A listing in the “Who’s Who in American Psychiatry” had only one entry under Iritano, and the profile was starkly utilitarian, stating only the briefest of educational credentials. Christina Iritano graduated in 1997 with a Bachelor of Science (B.S.) from the School of Transcedental Linguistics, an M.A. from the Transient Research Society, and a Ph.D. from the Royal College of Charlatans, the same institute where Dr. Mersault and Dr. Gloyne forged their professional friendship. No other information on the young psychologist was made readily available, though Mersault had hinted that Dr. Iritano’s primary research interest was borderline personality disorder.
Mersault, in his drunken press conference, also hinted that his successor was not only “totally qualified for the job,” but was also “beautiful, a Siren, a Circe. You’ll love her. She’s perfect for Psych Inst. She’s got an interest in abnormal psychology - some of it empirical, if you know what I mean.” After listing several more of Dr. Iritano’s talents (writing, art, French philosophy), Mersault took an expansive breath and regained his composure. “God, she’s brilliant. You’ll find her (expletive) breathtaking.”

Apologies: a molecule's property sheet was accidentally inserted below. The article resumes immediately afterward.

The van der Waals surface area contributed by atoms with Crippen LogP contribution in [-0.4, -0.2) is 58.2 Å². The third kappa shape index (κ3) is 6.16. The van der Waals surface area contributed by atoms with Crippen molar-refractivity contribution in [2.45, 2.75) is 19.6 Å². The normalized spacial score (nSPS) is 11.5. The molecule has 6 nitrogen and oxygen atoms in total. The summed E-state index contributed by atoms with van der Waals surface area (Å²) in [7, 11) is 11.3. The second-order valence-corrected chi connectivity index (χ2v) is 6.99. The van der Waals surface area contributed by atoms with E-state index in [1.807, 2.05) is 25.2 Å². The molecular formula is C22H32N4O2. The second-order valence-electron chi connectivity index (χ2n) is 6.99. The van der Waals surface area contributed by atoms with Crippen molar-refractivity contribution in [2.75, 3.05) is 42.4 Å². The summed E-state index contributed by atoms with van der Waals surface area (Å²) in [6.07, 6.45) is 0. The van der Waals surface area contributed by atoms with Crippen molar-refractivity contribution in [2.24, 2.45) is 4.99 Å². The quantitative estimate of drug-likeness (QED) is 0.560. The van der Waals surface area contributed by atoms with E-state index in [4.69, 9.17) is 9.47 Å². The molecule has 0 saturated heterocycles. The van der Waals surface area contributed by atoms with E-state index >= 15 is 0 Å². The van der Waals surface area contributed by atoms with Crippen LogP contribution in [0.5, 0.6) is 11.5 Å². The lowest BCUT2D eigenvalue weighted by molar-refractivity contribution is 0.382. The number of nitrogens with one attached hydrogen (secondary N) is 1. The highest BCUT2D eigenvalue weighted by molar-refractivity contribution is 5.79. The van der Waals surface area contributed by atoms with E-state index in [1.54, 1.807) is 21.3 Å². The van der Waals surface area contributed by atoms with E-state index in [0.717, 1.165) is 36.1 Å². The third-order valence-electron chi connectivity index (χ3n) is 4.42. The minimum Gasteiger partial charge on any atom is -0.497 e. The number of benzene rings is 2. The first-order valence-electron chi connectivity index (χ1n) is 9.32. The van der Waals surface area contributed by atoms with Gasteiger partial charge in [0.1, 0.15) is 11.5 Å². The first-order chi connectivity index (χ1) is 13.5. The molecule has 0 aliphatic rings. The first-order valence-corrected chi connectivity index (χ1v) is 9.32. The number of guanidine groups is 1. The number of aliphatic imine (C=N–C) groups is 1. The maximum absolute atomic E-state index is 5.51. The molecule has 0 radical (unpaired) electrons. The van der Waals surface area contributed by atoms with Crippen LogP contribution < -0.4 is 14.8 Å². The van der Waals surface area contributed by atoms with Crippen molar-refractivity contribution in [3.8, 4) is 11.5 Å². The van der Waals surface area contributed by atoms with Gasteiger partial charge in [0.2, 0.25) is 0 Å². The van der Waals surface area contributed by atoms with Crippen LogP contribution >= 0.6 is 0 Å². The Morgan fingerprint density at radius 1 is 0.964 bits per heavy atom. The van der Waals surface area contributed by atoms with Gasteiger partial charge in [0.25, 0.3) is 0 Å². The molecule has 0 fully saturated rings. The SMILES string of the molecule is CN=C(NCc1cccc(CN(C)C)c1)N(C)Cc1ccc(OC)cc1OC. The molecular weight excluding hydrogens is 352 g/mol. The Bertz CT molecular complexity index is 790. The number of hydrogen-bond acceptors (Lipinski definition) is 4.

So who is Dr. Christina Iritano? And what makes her qualified to take on the direction of The Psychiatric Institute of Arts & Letters? Opinion in the psychiatric community ranges from the disinterested to the outraged to the frankly fascinated.
“This is a highly interesting appointment,” opined Dr. Phillip Hughes, one of Dr. Mersault’s former colleagues, who now oversees the Program for Megalomaniacal Personality Disorders at Cornell University in Ithaca, New York. “On the one hand, Mersault’s appointment comes as a surprise. Who is this girl? Is this a qualified intellectual or some former patient Mersault slept with? You never know with Maurice. But I think it only makes sense that a man who many saw as an enigma should appoint, as his successor, an enigma. A younger, prettier, perhaps even smarter enigma. It just makes sense.” Hughes stopped to examine his pager, sighed, and excused himself to make an important telephone call. “You didn’t get Iritano’s phone number, did you?” he asked at the end of our interview. “Damn. Damn.”